confluence

noun
con·​flu·​ence | \ ˈkän-ˌflü-ən(t)s How to pronounce confluence (audio) , kən-ˈflü- How to pronounce confluence (audio) \

Definition of confluence

1 : a coming or flowing together, meeting, or gathering at one point At the confluence of Native American, Hispanic, and Anglo cultures, Santa Fe is the symbolic heart of the Southwest.— Jeffrey Steingarten A hip urban confluence of tasting rooms, galleries, and surfboard designers, it's a place where wine, art and beach culture coalesce.Wine Enthusiast Magazine Every once in a while in pop music there is a magical confluence: the right performers doing the right music with the right support.— Ralph Novak Italian influences have marked not only the style of architecture in Passau but also the way of life. Then, of course, Eastern Europe is next door. There are many confluences, it seems.— N. Scott Momaday
2a : the flowing together of two or more streams A complex lacework of waterways formed by the confluence of the Sacramento and San Joaquin rivers, the delta is the state's major water source …— Robert B. Gunnison Confluences are a basic building block of river networks on all scales.— Chris Paola
b : the place of meeting of two streams … quaint Carbondale is set at the confluence of the Crystal and Roaring Fork Rivers.National Geographic
c : the stream or body formed by the junction of two or more streams : a combined flood … and eventually chose, disastrously, the only place in Assam where it was impossible for tea to thrive, being regularly drowned by the confluence of two huge rivers, a more suitable terrain for rice.— Christian Lamb
3 or confluency \ kən-​ˈflü-​ən(t)-​sē How to pronounce confluence (audio) \, cell biology : the degree of substrate coverage that is exhibited by proliferating, adherent cells cultured in a laboratory vessel (such as a petri dish or flask) At days 12-14, cell confluence reached 80%.— Runguang Li et al. The measurement of cell confluency is used to determine the growth phase of cells …— Mee Foong et al. also : complete coverage of a culture substrate by proliferating, adherent cells When the cells reach confluence, they form aggregates and can be serially cultured. — C. A. B. Jahoda et al. Replicate dishes of pooled cells were grown to confluency and induced with Newcastle disease virus … — Hermann Ragg and Charles Weissmann

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Synonyms & Antonyms for confluence

Synonyms

Antonyms

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The joining of rivers—as at Harpers Ferry, West Virginia, where the Shenandoah and Potomac Rivers flow together spectacularly—was the original meaning of confluence, and in its later meanings we still hear a strong echo of the physical merging of waters. So today we can speak of a confluence of events, a confluence of interests, a confluence of cultures, and so on, from which something important often emerges.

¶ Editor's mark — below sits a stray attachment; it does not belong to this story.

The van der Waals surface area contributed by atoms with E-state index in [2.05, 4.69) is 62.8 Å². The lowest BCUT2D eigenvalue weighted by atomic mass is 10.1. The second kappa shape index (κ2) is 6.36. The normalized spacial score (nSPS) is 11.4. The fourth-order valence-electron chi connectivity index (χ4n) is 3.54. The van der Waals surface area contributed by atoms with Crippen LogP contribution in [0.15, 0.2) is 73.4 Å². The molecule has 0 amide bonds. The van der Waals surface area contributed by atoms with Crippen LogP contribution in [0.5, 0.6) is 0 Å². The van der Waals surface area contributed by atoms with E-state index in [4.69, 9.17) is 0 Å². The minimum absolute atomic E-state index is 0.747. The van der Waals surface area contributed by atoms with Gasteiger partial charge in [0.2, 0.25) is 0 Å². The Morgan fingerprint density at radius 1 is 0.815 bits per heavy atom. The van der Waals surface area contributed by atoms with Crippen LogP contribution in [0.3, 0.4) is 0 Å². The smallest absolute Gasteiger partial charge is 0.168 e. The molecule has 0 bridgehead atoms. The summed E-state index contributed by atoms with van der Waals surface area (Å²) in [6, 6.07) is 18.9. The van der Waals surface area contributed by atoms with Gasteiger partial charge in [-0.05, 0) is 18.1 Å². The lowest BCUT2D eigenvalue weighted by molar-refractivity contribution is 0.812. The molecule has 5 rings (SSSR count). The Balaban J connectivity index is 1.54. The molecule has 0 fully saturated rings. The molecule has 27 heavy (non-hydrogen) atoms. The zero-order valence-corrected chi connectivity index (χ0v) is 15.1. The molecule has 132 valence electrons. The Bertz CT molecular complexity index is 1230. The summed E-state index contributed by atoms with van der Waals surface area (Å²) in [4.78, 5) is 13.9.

Examples of confluence in a Sentence

the Mississippi River's confluence with the Missouri River a happy confluence of beautiful weather and spectacular scenery during our vacation
Recent Examples on the Web The secret to its success may lie in the lucky confluence of geography and genetics. Sara Harrison, Wired, 24 May 2021 Behind the geyser of capital is a confluence of forces. Scott Patterson, WSJ, 22 May 2021 But the limitations proved strengths, focusing the scene’s energies and idiosyncrasies, and the result was a distinct and eclectic confluence of influences and inclinations that evolved through the ’70s and into the ’80s. BostonGlobe.com, 21 May 2021 In confluence with the artist-in-residence program, guests can participate in specific art programming, such as Kintsugi, which is the art of breaking and repairing pottery pieces using gold paint to highlight the beauty in imperfections. Judy Koutsky, Forbes, 11 May 2021 But the rare confluence of wind, fuel and heat have created a firestorm of blazes in the state that firefighters are struggling to keep up with. oregonlive, 10 Sep. 2020 Golnick, of Mindego Ridge, had to find some humor in the confluence of every worst-case scenario at once. Esther Mobley, SFChronicle.com, 19 Aug. 2020 The confluence of dry vegetation and warm, dry conditions increases the risk of fire danger in the region, fire officials said. Lauren Hernández, San Francisco Chronicle, 13 May 2021 This year, however, ratings have plummeted for award shows across the board, including the Globes, due to a confluence of factors, foremost among them the coronavirus pandemic. Melissa Mahtani, CNN, 11 May 2021

These example sentences are selected automatically from various online news sources to reflect current usage of the word 'confluence.' Views expressed in the examples do not represent the opinion of Merriam-Webster or its editors. Send us feedback.

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First Known Use of confluence

15th century, in the meaning defined at sense 1

History and Etymology for confluence

see confluent entry 1

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Time Traveler for confluence

Time Traveler

The first known use of confluence was in the 15th century

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Last Updated

2 Jun 2021

Cite this Entry

“Confluence.” Merriam-Webster.com Dictionary, Merriam-Webster, https://www.merriam-webster.com/dictionary/confluence. Accessed 13 Jun. 2021.

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More Definitions for confluence

confluence

noun

English Language Learners Definition of confluence

technical : a place where two rivers or streams join to become one
somewhat formal : a situation in which two things come together or happen at the same time

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